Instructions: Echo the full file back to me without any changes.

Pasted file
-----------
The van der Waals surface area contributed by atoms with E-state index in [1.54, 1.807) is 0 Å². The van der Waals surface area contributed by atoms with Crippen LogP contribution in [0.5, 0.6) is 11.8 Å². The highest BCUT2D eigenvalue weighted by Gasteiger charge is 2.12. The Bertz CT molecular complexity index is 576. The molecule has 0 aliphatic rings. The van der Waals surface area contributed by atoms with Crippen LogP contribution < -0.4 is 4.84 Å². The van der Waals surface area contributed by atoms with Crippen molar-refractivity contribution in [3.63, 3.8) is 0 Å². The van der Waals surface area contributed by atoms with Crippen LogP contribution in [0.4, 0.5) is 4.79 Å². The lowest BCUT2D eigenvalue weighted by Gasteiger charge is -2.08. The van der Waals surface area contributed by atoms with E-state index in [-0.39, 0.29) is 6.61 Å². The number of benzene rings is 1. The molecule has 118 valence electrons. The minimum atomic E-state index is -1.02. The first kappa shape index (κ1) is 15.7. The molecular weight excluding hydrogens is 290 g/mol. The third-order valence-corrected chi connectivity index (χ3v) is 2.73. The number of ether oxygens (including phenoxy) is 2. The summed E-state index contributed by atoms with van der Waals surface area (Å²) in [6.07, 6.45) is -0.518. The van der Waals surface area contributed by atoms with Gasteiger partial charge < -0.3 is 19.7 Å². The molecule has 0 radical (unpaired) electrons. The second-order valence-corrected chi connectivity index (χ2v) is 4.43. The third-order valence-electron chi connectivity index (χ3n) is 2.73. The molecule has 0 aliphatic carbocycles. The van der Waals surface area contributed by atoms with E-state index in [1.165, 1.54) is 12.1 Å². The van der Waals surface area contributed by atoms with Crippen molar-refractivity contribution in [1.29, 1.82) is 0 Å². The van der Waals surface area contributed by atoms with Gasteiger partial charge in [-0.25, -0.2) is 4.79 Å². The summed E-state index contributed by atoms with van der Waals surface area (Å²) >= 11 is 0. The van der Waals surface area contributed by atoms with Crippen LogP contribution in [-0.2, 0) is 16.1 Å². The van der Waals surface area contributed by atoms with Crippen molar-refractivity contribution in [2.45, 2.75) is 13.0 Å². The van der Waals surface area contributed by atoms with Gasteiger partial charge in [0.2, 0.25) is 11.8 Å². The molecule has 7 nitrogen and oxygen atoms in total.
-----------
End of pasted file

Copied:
The van der Waals surface area contributed by atoms with E-state index in [1.54, 1.807) is 0 Å². The van der Waals surface area contributed by atoms with Crippen LogP contribution in [0.5, 0.6) is 11.8 Å². The highest BCUT2D eigenvalue weighted by Gasteiger charge is 2.12. The Bertz CT molecular complexity index is 576. The molecule has 0 aliphatic rings. The van der Waals surface area contributed by atoms with Crippen LogP contribution < -0.4 is 4.84 Å². The van der Waals surface area contributed by atoms with Crippen molar-refractivity contribution in [3.63, 3.8) is 0 Å². The van der Waals surface area contributed by atoms with Crippen LogP contribution in [0.4, 0.5) is 4.79 Å². The lowest BCUT2D eigenvalue weighted by Gasteiger charge is -2.08. The van der Waals surface area contributed by atoms with E-state index in [-0.39, 0.29) is 6.61 Å². The number of benzene rings is 1. The molecule has 118 valence electrons. The minimum atomic E-state index is -1.02. The first kappa shape index (κ1) is 15.7. The molecular weight excluding hydrogens is 290 g/mol. The third-order valence-corrected chi connectivity index (χ3v) is 2.73. The number of ether oxygens (including phenoxy) is 2. The summed E-state index contributed by atoms with van der Waals surface area (Å²) in [6.07, 6.45) is -0.518. The van der Waals surface area contributed by atoms with Gasteiger partial charge < -0.3 is 19.7 Å². The molecule has 0 radical (unpaired) electrons. The second-order valence-corrected chi connectivity index (χ2v) is 4.43. The third-order valence-electron chi connectivity index (χ3n) is 2.73. The molecule has 0 aliphatic carbocycles. The van der Waals surface area contributed by atoms with E-state index in [1.165, 1.54) is 12.1 Å². The van der Waals surface area contributed by atoms with Crippen molar-refractivity contribution in [1.29, 1.82) is 0 Å². The van der Waals surface area contributed by atoms with Gasteiger partial charge in [-0.25, -0.2) is 4.79 Å². The summed E-state index contributed by atoms with van der Waals surface area (Å²) >= 11 is 0. The van der Waals surface area contributed by atoms with Crippen LogP contribution in [-0.2, 0) is 16.1 Å². The van der Waals surface area contributed by atoms with Crippen molar-refractivity contribution in [2.45, 2.75) is 13.0 Å². The van der Waals surface area contributed by atoms with Gasteiger partial charge in [0.2, 0.25) is 11.8 Å². The molecule has 7 nitrogen and oxygen atoms in total.